ARRL

ARRL Propagation Bulletin ARLP017 (2004)

SB PROP @ ARL $ARLP017
ARLP017 Propagation de K7RA

ZCZC AP17
QST de W1AW  
Propagation Forecast Bulletin 17  ARLP017
From Tad Cook, K7RA
Seattle, WA  April 23, 2004
To all radio amateurs 

SB PROP ARL ARLP017
ARLP017 Propagation de K7RA

Solar flux and sunspot numbers rose this week, and geomagnetic
indices were down. Although still headed down the far side of solar
cycle 23, rising sunspot counts and lower geomagnetic disturbances
are great for HF propagation. Over the next few days, (April 23-25)
solar flux should stay around 120, and is expected to drop to around
115, 115 and 110 for April 26-27.

The planetary A index my rise to around 15 or higher on Saturday and
Sunday (April 24-25) due to a solar wind stream, especially if the
interplanetary magnetic field points south. Currently the field is
pointing north, protecting earth from solar wind. There is a
possibility of effects from a coronal hole reaching earth this
Sunday, April 25.

In the longer immediate term projection, returning activity as the
sun rotates relative to earth could cause a larger rise in
geomagnetic activity around May 3. A holographic helioseismic image
of the sun's far side from earlier this week reveals a sunspot group
currently out of earth's view. Of course, this should rotate back
into view soon assuming these spots don't fade away entirely. An
explanation of helioseismic holography and imaging of the sun's far
side is at, http://spaceweather.com/glossary/farside.html. A daily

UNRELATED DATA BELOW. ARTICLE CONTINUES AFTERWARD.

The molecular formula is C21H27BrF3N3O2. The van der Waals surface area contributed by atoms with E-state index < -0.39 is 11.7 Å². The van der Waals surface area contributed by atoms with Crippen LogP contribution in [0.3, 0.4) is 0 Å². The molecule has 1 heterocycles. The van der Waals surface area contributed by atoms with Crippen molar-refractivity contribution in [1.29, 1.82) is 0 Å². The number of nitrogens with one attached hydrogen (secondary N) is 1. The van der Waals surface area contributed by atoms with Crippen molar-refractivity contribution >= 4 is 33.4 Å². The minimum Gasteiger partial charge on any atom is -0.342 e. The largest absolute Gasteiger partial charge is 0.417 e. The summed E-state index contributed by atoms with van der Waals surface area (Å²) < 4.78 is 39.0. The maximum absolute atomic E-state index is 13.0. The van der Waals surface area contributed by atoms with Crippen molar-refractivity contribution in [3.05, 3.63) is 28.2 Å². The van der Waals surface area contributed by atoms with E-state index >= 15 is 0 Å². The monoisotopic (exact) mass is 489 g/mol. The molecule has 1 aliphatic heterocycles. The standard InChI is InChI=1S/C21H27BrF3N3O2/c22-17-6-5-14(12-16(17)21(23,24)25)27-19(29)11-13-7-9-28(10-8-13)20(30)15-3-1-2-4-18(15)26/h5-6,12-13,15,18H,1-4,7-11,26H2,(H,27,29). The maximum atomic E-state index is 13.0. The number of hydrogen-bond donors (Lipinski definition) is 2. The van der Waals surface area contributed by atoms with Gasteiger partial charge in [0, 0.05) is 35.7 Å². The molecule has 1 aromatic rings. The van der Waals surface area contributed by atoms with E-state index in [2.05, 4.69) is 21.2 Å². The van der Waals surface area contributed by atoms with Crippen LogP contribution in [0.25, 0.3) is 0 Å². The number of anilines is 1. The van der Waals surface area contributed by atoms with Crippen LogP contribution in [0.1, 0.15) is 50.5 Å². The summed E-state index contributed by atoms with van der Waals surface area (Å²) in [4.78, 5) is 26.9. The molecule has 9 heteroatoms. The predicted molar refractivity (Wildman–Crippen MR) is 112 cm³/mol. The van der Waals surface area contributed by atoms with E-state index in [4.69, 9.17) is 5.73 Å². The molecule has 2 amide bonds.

picture of earth's side of the sun is at,
http://www.bbso.njit.edu/Images/daily/images/hfullbc.jpg.

This week's bulletin has a new index added to the numbers at the end
of the bulletin. It follows the planetary A index and weekly average
that is always presented, and is an estimate of the middle latitude
A index. The planetary A index factors in data from magnetometers
worldwide. During periods of greater geomagnetic activity, this
number is higher than the middle latitude index because of reporting
from higher latitudes, where geomagnetic disturbance tends to become
more intense. The middle latitude numbers reflect conditions
experienced by the majority of our readers in North America who live
below the 50th parallel. Data from both sets of reported numbers
come from a NOAA ftp site at,
http://www.sec.noaa.gov/ftpdir/indices/DGD.txt.

As promised last week, essays by Carl Luetzelschwab, K9LA, about
using free propagation software are now posted to the ARRL web site
on the Technical Information Service page devoted to propagation.
The W6ELprop article, in PDF format, is at
http://www.arrl.org/tis/info/pdf/W6elprop.pdf and you can read the
VOACAP piece, also in PDF format, at
http://www.arrl.org/tis/info/pdf/Voacap.pdf. We sometimes present
path projections in this bulletin, and use W6ELprop to make the
predictions. But you can have the flexibility of making your own
projections between any locations, seasonal variations or solar
activity by downloading the free software and plugging in your own
values.

For more information concerning propagation and an explanation of
the numbers used in this bulletin see the ARRL Technical Information
Service propagation page at,
http://www.arrl.org/tis/info/propagation.html.

Sunspot numbers for April 15 through 21 were 60, 53, 55, 92, 108, 96
and 98 with a mean of 80.3. 10.7 cm flux was 96.7, 96.9, 98.2, 109,
113.4, 110.7 and 112.7, with a mean of 105.4. Estimated planetary A
indices were 6, 12, 9, 11, 6, 4 and 5, with a mean of 7.6.
Estimated mid-latitude A indices were 3, 10, 6, 6, 4, 4 and 6, with
a mean of 5.6.
NNNN
/EX